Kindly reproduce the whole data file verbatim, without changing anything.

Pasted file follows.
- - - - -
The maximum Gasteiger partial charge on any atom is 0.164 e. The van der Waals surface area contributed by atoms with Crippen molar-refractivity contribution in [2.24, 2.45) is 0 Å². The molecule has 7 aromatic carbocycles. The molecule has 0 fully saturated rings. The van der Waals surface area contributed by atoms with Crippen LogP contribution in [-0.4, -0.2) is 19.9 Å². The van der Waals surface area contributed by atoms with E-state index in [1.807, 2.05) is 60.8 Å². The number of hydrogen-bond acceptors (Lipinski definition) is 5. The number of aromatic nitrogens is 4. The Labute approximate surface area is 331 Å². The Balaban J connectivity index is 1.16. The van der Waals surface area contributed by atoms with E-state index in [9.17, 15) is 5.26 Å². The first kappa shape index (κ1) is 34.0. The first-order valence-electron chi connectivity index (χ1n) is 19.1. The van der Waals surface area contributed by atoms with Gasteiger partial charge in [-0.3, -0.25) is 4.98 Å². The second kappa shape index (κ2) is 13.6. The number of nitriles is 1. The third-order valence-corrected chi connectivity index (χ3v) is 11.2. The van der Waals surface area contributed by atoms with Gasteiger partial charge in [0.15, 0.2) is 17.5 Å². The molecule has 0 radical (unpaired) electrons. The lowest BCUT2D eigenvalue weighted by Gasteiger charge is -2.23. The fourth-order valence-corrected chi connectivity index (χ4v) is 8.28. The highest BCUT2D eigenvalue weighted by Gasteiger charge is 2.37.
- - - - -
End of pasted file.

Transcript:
The maximum Gasteiger partial charge on any atom is 0.164 e. The van der Waals surface area contributed by atoms with Crippen molar-refractivity contribution in [2.24, 2.45) is 0 Å². The molecule has 7 aromatic carbocycles. The molecule has 0 fully saturated rings. The van der Waals surface area contributed by atoms with Crippen LogP contribution in [-0.4, -0.2) is 19.9 Å². The van der Waals surface area contributed by atoms with E-state index in [1.807, 2.05) is 60.8 Å². The number of hydrogen-bond acceptors (Lipinski definition) is 5. The number of aromatic nitrogens is 4. The Labute approximate surface area is 331 Å². The Balaban J connectivity index is 1.16. The van der Waals surface area contributed by atoms with E-state index in [9.17, 15) is 5.26 Å². The first kappa shape index (κ1) is 34.0. The first-order valence-electron chi connectivity index (χ1n) is 19.1. The van der Waals surface area contributed by atoms with Gasteiger partial charge in [-0.3, -0.25) is 4.98 Å². The second kappa shape index (κ2) is 13.6. The number of nitriles is 1. The third-order valence-corrected chi connectivity index (χ3v) is 11.2. The van der Waals surface area contributed by atoms with Gasteiger partial charge in [0.15, 0.2) is 17.5 Å². The molecule has 0 radical (unpaired) electrons. The lowest BCUT2D eigenvalue weighted by Gasteiger charge is -2.23. The fourth-order valence-corrected chi connectivity index (χ4v) is 8.28. The highest BCUT2D eigenvalue weighted by Gasteiger charge is 2.37.